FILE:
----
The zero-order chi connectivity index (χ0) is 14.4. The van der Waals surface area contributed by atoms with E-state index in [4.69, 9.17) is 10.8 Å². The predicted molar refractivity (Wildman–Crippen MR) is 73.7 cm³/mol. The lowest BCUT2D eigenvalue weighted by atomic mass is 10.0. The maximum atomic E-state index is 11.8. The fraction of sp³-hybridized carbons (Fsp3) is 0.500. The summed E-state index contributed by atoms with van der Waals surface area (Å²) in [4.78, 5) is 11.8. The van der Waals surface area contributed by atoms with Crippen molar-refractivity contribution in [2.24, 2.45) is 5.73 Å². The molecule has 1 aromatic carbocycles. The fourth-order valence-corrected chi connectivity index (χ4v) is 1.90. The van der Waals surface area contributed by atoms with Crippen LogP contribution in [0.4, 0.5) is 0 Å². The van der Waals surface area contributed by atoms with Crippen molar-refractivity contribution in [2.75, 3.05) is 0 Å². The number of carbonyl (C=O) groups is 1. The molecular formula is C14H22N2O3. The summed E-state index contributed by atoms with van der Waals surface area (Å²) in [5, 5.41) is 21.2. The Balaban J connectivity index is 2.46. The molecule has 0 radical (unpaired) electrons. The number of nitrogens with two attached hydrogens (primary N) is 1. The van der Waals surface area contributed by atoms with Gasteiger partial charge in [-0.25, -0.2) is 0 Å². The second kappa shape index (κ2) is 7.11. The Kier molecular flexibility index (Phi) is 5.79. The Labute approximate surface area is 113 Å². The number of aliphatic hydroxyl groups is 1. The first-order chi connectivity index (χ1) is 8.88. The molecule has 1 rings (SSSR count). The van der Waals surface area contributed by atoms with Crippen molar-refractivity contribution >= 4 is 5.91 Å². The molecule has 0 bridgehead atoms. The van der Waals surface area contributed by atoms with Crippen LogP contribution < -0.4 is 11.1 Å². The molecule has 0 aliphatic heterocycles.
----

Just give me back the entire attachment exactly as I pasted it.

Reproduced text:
The zero-order chi connectivity index (χ0) is 14.4. The van der Waals surface area contributed by atoms with E-state index in [4.69, 9.17) is 10.8 Å². The predicted molar refractivity (Wildman–Crippen MR) is 73.7 cm³/mol. The lowest BCUT2D eigenvalue weighted by atomic mass is 10.0. The maximum atomic E-state index is 11.8. The fraction of sp³-hybridized carbons (Fsp3) is 0.500. The summed E-state index contributed by atoms with van der Waals surface area (Å²) in [4.78, 5) is 11.8. The van der Waals surface area contributed by atoms with Crippen molar-refractivity contribution in [2.24, 2.45) is 5.73 Å². The molecule has 1 aromatic carbocycles. The fourth-order valence-corrected chi connectivity index (χ4v) is 1.90. The van der Waals surface area contributed by atoms with Crippen LogP contribution in [0.4, 0.5) is 0 Å². The van der Waals surface area contributed by atoms with Crippen molar-refractivity contribution in [2.75, 3.05) is 0 Å². The number of carbonyl (C=O) groups is 1. The molecular formula is C14H22N2O3. The summed E-state index contributed by atoms with van der Waals surface area (Å²) in [5, 5.41) is 21.2. The Balaban J connectivity index is 2.46. The molecule has 0 radical (unpaired) electrons. The number of nitrogens with two attached hydrogens (primary N) is 1. The van der Waals surface area contributed by atoms with Gasteiger partial charge in [-0.25, -0.2) is 0 Å². The second kappa shape index (κ2) is 7.11. The Kier molecular flexibility index (Phi) is 5.79. The Labute approximate surface area is 113 Å². The number of aliphatic hydroxyl groups is 1. The first-order chi connectivity index (χ1) is 8.88. The molecule has 1 rings (SSSR count). The van der Waals surface area contributed by atoms with Crippen molar-refractivity contribution >= 4 is 5.91 Å². The molecule has 0 bridgehead atoms. The van der Waals surface area contributed by atoms with Crippen LogP contribution < -0.4 is 11.1 Å². The molecule has 0 aliphatic heterocycles.